Management of Kawasaki disease

THE BASICS

Diagnosis and treatment of this rare disease is described by Dr Taqi Hashmi.

Kawasaki disease is a rare acute vasculitic syndrome first described in 1967 by the Japanese paediatrician Dr Kawasaki. It is the commonest cause of acquired heart disease in children in the developed world.

No known causative factor has been found, but it is thought to have an infective aetiology in a genetically-predisposed population because of its periodic and geographical spread.

A toxin superantigen mediated mechanism has been postulated, but is as yet unproven. Mortality from Kawasaki disease in the UK is 3.7 per cent.

Diagnosis

There are no specific diagnostic tests for Kawasaki disease and diagnosis is primarily clinical. The natural history of the disease can be divided into three early stages and a subsequent chronic stage.

In the first acute stage (days one to 11) the presence of five out the six major CRESTS signs (see box below) will be noted. These symptoms may occur sequentially rather than simultaneously.

Other symptoms include aseptic meningitis (50 per cent), diarrhoea and vomiting (25 per cent), arthritis (25 per cent), urethritis (with sterile pyuria) and rarely hepatitis.

Investigations at this first stage show raised inflammatory markers (ESR, CRP) and a mild normochromic normocytic anaemia with a polymorph leucoytosis.

In the following subacute phase (days 11 to 21), cardiac pathology develops with coronary aneurysms, thrombosis, myocarditis and arrhythmias. Aneurysms can occur in up to 40-70 per cent of cases and remain permanent in 10 per cent of cases.

MI and sudden death can occur during this sub-acute stage. The probability is increased by acute symptoms lasting more than 16 days, non-resolving or recurrent fever, age less than one year and male gender.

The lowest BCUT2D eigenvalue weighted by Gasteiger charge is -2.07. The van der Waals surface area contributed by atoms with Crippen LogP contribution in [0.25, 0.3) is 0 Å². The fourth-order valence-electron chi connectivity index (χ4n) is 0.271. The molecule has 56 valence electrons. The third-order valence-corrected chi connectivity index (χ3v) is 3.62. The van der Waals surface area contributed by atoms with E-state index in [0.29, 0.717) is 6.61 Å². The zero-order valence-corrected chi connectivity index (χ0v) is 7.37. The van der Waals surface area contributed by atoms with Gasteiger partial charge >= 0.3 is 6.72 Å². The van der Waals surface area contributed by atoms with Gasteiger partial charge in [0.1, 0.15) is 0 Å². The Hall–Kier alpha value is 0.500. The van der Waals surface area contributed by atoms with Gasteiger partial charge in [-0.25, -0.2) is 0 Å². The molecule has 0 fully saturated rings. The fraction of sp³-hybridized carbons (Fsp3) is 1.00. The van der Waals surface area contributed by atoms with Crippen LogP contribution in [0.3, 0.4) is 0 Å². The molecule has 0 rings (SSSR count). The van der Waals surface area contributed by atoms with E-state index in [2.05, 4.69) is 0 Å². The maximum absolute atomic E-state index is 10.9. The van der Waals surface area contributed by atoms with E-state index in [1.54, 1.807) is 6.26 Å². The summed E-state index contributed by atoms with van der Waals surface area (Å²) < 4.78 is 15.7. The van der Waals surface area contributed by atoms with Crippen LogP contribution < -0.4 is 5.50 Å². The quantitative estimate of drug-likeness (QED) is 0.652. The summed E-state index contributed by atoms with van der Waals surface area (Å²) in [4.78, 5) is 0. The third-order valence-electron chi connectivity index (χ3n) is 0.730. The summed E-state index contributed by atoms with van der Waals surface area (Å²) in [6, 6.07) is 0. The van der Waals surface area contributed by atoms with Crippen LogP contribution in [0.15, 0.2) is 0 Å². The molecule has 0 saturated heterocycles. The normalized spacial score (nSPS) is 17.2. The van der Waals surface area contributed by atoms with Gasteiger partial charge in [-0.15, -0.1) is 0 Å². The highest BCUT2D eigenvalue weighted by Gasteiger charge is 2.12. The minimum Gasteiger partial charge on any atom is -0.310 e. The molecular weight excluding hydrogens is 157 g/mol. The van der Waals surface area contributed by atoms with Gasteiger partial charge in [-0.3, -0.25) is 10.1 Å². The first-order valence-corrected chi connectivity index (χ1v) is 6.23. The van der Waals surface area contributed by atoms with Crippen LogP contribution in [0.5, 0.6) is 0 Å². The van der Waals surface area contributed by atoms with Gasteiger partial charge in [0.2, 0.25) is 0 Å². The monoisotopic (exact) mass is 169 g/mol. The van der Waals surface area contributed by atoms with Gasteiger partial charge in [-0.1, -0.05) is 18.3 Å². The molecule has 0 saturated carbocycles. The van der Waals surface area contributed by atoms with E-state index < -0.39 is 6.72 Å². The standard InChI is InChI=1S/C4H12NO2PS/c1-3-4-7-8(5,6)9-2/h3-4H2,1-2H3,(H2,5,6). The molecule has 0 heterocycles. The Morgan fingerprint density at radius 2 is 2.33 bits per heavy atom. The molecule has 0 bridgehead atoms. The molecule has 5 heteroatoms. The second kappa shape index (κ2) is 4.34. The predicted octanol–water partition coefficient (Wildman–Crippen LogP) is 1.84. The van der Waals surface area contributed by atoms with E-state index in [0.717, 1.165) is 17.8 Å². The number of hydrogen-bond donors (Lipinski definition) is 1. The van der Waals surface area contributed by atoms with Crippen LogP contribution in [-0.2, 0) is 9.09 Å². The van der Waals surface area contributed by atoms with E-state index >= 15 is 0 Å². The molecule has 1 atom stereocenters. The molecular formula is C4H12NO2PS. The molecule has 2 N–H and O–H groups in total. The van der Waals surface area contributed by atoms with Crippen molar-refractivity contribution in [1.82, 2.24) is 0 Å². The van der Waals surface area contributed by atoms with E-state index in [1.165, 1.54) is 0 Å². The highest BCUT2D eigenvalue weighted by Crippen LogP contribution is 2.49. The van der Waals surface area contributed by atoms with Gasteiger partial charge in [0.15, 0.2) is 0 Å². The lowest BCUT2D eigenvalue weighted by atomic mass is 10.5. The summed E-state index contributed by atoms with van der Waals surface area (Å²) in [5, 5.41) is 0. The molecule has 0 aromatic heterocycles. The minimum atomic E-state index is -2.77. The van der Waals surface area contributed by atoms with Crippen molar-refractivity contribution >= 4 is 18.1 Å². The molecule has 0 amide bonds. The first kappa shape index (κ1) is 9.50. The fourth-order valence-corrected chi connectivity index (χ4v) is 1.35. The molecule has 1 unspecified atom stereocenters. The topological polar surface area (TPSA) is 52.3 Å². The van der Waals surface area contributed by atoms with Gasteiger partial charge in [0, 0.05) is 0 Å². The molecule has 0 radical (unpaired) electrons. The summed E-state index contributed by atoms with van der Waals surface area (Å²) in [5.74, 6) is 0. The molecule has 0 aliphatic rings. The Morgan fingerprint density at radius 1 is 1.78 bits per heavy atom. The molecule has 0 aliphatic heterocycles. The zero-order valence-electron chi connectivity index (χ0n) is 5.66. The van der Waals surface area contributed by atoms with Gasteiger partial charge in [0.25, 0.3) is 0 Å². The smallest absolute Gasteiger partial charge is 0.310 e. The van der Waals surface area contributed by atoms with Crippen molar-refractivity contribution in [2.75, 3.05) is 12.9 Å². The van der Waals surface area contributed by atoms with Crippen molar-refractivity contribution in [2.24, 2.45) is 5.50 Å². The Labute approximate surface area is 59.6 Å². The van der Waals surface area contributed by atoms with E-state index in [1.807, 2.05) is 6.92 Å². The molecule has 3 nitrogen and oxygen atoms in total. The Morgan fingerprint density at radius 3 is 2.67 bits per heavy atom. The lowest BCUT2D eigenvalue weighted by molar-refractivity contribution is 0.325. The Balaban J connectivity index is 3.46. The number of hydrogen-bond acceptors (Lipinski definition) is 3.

A demonstration of coronary aneurysms plus four major signs is also diagnostic.

In the extremes of age the diagnostic threshold may be lowered to three major criteria.

Irritability, anorexia, conjunctivitis and desquamation of the skin from the digital tips also marks this stage.

In the recovery stage (day 21 to 60) all the clinical symptoms and signs resolve and ESR and CRP return to normal. Coronary aneurysms may also be discovered at this later stage.

Beyond 60 days may be considered as the fourth stage - dealing with the long-term consequences - in which there are increased chances of rupture or stenosis, and regular cardiac follow up will be needed.

Management and outcome

The earlier that treatment is instituted, the lower the mortality and morbidity.

Treatment during the acute phase is with aspirin and IV gamma-globulins (IVGG) 2g/kg as a single infusion over 12 hours. IVGG should be initiated within 10 days of the onset of symptoms.

Aspirin is continued initially for 14 days at a high dose (30-50mg/kg/day) in four daily divided doses and is then continued at a lower dose (3-5 mg/kg/day) as a single dose.

Aneurysms which are less than 4mm spontaneously regress, while larger ones remain. The possibility of rupture is not insignificant in adult life. Apart from aspirin and IVGG, other interventional therapies (cardiac catheterisation, CABG, transplant) may be indicated. The use of corticosteroids (pulsed methylprednisolone 600mg/m2 twice daily for three days or prednisolone 2mg/kg/day, weaning over six weeks) is not standardised and expert opinion should be sought before their usage.

- Dr Hashmi is a GP and part-time problem-based learning tutor at St George's Hospital, south London

CRESTS SIGNS OF KAWASAKI DISEASE

- Cervical lymphadenopathy. Unilateral. Greater than 15mm.

- Widespread polymorphic rash.

- Eye signs. Non-exudative bilateral conjunctivitis.

- Strawberry tongue (red and prominent papules). Other mucocutaneous signs include pharyngitis and fissured red lips.

- Raised temperature which does not respond to antibiotics or antipyretics and which persists for more than five days.

- Sausage-like fingers and toes due to oedema of the extremities.

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